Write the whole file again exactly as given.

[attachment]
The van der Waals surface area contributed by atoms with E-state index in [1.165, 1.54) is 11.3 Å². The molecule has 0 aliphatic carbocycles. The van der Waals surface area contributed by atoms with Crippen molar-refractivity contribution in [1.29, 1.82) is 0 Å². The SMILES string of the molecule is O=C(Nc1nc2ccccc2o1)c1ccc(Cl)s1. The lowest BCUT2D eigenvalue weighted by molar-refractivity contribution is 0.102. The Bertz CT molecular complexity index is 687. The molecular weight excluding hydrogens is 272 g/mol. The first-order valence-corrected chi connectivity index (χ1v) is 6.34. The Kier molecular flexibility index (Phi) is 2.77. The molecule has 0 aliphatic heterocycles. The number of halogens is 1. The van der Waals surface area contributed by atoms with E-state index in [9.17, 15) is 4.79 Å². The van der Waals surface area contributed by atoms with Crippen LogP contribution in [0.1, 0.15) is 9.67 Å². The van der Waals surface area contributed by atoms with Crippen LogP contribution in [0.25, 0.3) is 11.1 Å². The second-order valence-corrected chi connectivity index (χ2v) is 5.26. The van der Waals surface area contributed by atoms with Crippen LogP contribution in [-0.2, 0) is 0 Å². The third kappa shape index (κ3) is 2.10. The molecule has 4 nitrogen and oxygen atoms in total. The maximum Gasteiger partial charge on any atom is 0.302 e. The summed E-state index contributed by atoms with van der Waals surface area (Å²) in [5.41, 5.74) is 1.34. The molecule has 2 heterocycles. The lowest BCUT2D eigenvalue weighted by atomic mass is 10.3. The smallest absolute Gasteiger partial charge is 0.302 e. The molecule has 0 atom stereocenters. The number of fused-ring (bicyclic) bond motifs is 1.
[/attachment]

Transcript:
The van der Waals surface area contributed by atoms with E-state index in [1.165, 1.54) is 11.3 Å². The molecule has 0 aliphatic carbocycles. The van der Waals surface area contributed by atoms with Crippen molar-refractivity contribution in [1.29, 1.82) is 0 Å². The SMILES string of the molecule is O=C(Nc1nc2ccccc2o1)c1ccc(Cl)s1. The lowest BCUT2D eigenvalue weighted by molar-refractivity contribution is 0.102. The Bertz CT molecular complexity index is 687. The molecular weight excluding hydrogens is 272 g/mol. The first-order valence-corrected chi connectivity index (χ1v) is 6.34. The Kier molecular flexibility index (Phi) is 2.77. The molecule has 0 aliphatic heterocycles. The number of halogens is 1. The van der Waals surface area contributed by atoms with E-state index in [9.17, 15) is 4.79 Å². The van der Waals surface area contributed by atoms with Crippen LogP contribution in [0.1, 0.15) is 9.67 Å². The van der Waals surface area contributed by atoms with Crippen LogP contribution in [0.25, 0.3) is 11.1 Å². The second-order valence-corrected chi connectivity index (χ2v) is 5.26. The van der Waals surface area contributed by atoms with Crippen LogP contribution in [-0.2, 0) is 0 Å². The third kappa shape index (κ3) is 2.10. The molecule has 4 nitrogen and oxygen atoms in total. The maximum Gasteiger partial charge on any atom is 0.302 e. The summed E-state index contributed by atoms with van der Waals surface area (Å²) in [5.41, 5.74) is 1.34. The molecule has 2 heterocycles. The lowest BCUT2D eigenvalue weighted by atomic mass is 10.3. The smallest absolute Gasteiger partial charge is 0.302 e. The molecule has 0 atom stereocenters. The number of fused-ring (bicyclic) bond motifs is 1.